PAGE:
Fire-rated doors are complex due to their hundreds of moving parts. They have a thought-out design that helps protect any building's occupants and the structure from extensive fire damage. Because of the multiple moving parts, it's easy for those parts to malfunction, making a fire door out of compliance with fire codes.
To help keep every commercial door in compliance and ready for an emergency, the National Fire Protection Association (NFPA) created a list of provisions for all fire doors. One of those requirements is the fire rate labels.
A fire-rated label may be made from paper, plastic, or metal; however, you may also find the information printed on the door. Each label has information regarding that specific fire door and frame. Information found on this label includes:
The manufacturer's phone number may also be found on the label so you can learn more about the original construction of the door. These labels indicate that the openings of the door and frame have been tested and passed per the standards.
Sometimes having only a fire door doesn't cut it. Depending on its location, it may need to be smoke resistant and pass additional testing during the inspection. This extra test is dictated by the UL 1784: Standard for Air Leakage Tests of Door Assemblies and Other Opening Protectives.
Having an S-label doesn't indicate a particular fire rating. Instead, it shows that the fire door assembly complies with the requirements of UL 1784.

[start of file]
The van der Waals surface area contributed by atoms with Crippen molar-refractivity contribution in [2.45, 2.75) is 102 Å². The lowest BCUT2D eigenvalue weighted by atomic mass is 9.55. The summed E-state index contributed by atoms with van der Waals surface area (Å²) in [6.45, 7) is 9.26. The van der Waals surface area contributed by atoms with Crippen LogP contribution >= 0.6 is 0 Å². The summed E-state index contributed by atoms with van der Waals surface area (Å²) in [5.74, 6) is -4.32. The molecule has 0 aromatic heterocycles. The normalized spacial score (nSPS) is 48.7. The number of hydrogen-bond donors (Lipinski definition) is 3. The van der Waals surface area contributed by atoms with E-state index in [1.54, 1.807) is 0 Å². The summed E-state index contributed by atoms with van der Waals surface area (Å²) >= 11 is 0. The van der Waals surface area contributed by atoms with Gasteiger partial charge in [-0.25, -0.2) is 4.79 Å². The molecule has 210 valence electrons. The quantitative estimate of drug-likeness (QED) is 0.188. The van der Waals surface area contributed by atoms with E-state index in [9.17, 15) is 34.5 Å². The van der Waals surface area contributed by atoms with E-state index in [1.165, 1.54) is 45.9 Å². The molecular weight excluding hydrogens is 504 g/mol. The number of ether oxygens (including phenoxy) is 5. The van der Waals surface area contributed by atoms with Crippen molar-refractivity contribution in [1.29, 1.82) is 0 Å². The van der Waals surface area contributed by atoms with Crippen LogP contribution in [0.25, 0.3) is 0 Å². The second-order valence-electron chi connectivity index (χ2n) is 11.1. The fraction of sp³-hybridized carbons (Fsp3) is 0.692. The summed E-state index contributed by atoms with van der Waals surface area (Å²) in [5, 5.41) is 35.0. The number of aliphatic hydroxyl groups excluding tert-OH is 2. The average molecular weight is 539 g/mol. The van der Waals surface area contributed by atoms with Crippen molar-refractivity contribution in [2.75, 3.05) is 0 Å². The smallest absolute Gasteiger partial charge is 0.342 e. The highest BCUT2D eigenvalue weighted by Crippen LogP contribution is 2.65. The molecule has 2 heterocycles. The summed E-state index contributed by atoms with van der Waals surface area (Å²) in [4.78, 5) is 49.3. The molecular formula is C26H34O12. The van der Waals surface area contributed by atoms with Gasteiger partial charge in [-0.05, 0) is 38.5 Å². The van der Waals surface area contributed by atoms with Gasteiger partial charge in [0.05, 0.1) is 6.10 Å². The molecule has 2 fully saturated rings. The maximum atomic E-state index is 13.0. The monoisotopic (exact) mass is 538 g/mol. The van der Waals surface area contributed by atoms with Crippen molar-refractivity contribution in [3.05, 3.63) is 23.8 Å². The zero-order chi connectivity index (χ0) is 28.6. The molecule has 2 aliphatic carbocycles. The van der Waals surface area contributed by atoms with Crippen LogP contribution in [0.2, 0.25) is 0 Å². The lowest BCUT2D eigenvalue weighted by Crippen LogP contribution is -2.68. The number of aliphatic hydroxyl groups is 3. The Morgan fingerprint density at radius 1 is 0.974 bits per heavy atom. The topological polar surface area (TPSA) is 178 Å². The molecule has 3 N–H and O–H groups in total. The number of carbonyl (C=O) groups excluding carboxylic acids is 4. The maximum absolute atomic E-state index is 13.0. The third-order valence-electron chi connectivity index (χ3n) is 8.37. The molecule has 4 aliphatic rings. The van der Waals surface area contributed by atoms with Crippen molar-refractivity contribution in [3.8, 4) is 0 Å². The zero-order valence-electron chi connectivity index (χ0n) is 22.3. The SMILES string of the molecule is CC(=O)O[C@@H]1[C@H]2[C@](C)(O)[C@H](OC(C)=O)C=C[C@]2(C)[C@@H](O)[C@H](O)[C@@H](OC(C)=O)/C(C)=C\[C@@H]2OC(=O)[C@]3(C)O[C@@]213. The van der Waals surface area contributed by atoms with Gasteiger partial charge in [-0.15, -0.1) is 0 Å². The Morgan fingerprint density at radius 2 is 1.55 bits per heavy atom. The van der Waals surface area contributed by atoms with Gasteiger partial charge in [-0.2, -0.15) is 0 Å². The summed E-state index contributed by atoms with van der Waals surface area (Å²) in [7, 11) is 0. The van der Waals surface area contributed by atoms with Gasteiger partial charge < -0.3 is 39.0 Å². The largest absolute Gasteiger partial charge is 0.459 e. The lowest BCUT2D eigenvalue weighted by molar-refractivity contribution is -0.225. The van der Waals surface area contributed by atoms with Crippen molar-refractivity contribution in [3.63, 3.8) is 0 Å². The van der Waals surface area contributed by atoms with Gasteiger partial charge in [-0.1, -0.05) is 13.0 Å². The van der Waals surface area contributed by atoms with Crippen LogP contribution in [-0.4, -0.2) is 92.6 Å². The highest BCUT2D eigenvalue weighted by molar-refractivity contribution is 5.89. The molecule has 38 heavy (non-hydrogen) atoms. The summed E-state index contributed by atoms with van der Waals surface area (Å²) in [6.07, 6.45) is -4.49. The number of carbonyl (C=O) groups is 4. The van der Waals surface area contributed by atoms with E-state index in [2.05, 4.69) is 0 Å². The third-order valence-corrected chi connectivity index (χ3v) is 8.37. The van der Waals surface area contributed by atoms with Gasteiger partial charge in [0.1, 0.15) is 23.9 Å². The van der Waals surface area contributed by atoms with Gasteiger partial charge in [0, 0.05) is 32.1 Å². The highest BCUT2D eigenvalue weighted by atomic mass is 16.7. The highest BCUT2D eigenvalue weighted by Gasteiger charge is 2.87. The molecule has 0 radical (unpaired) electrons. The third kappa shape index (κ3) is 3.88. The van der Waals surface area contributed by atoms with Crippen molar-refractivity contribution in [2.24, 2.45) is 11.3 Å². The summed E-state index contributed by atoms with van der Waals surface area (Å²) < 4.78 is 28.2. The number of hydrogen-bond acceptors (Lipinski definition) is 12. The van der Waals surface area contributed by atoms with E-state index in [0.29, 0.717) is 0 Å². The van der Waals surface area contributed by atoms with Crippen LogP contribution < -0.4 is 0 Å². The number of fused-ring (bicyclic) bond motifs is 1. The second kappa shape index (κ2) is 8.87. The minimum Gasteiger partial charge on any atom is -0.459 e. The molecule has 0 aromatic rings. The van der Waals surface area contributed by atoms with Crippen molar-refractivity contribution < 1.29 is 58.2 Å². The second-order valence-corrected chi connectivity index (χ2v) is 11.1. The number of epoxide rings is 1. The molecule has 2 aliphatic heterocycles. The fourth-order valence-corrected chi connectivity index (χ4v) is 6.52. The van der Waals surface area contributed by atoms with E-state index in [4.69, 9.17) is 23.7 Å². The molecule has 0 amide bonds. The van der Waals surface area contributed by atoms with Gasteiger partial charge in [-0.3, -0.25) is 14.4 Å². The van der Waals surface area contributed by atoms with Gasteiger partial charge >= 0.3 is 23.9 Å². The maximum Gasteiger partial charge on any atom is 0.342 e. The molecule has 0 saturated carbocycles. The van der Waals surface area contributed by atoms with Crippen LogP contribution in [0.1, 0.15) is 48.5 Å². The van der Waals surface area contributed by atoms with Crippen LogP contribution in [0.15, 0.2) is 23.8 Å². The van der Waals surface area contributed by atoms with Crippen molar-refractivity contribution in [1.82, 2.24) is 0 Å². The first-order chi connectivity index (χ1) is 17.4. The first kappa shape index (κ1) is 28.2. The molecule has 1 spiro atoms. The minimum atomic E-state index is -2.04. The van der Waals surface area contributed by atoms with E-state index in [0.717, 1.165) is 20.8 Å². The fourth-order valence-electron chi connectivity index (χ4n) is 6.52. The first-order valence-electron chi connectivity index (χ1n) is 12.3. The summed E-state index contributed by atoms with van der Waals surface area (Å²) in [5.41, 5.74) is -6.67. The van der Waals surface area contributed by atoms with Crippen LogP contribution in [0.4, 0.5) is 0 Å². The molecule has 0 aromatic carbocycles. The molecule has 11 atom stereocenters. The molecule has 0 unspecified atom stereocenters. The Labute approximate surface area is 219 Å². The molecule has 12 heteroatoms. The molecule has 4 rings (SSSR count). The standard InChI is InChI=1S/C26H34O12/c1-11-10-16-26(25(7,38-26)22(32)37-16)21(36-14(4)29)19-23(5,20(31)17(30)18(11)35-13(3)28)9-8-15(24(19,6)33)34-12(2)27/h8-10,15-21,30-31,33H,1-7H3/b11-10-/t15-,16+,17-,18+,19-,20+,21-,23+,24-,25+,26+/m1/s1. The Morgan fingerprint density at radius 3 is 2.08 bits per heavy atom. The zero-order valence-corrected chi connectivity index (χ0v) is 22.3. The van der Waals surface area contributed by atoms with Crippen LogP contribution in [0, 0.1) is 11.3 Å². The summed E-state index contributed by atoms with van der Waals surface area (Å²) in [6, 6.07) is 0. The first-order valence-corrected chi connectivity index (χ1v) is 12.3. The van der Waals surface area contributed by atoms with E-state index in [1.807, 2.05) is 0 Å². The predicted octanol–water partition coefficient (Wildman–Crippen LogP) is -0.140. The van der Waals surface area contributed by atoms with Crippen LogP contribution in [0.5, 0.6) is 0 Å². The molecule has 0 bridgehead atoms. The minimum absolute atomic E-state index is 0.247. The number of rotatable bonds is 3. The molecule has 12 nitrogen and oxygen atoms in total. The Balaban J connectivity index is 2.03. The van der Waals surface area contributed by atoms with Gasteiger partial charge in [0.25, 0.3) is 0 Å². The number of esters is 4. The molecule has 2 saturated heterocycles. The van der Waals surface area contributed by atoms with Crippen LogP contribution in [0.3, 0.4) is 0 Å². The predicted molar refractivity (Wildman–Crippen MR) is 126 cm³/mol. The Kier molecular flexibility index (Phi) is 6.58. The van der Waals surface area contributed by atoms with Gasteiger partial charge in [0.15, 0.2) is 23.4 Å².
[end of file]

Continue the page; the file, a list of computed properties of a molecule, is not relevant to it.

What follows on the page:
A third-party inspector is responsible for verifying that your fire doors contain the proper labeling. This gives construction companies, building owners, and local authorities the confidence that these doors will operate as designed during a fire emergency. These labels also trace the door's movement through the construction process.
Each fire door label has unique numbers near the door frame's end to provide additional information about the door. When necessary, the original fire door certificate and specification can be sourced, allowing on-site checks against the door's original standards.
This process allows inspectors and other authority figures to track any components that need replacing. It will also help identify which parts are compatible with the original door and what testing is required to maintain compliance.
The NFPA 80 code states that every fire door must have a fire-rated label that remains legible throughout the door's lifespan. It must be clearly visible and attached to the fire door and frame.
In some situations, the label is applied to additional door components, such as the frame, gaskets, hinges, and door panel. Regardless of how many labels, the entire door assembly has a single rating.
Since NFPA 80 states the label must be legible and visible, there are a few things you must not do to remain in compliance.
Never paint over the fire label. If the fire label is painted over, it can be illegible. Your door will be out of compliance until the situation is rectified. Paint is difficult to remove, so if you paint your door, protect the label with painter's tape. Once the painting is complete, you can remove the tape, revealing a visible, legible fire door label.
There is one exception to this rule. When a label is etched directly into the door, it is possible to paint over it. SDI 188 and SDI 122 permit embossed labels to be painted over, assuming all the information remains visible and legible after the painting is finished.
Removing the label for any reason makes your fire door noncompliant with NFPA 80. When there is no label, there is nothing to indicate that the door has been inspected to ensure it meets the required safety standards. Your fire door could be deficient, putting your occupants and building at risk.
If you are missing a fire-rated door label, immediately contact a qualified inspection agency to amend the situation.
Are you looking for a new fire-rated door to remain in compliance with NFPA codes? Contact CDF Distributors to learn more about our products.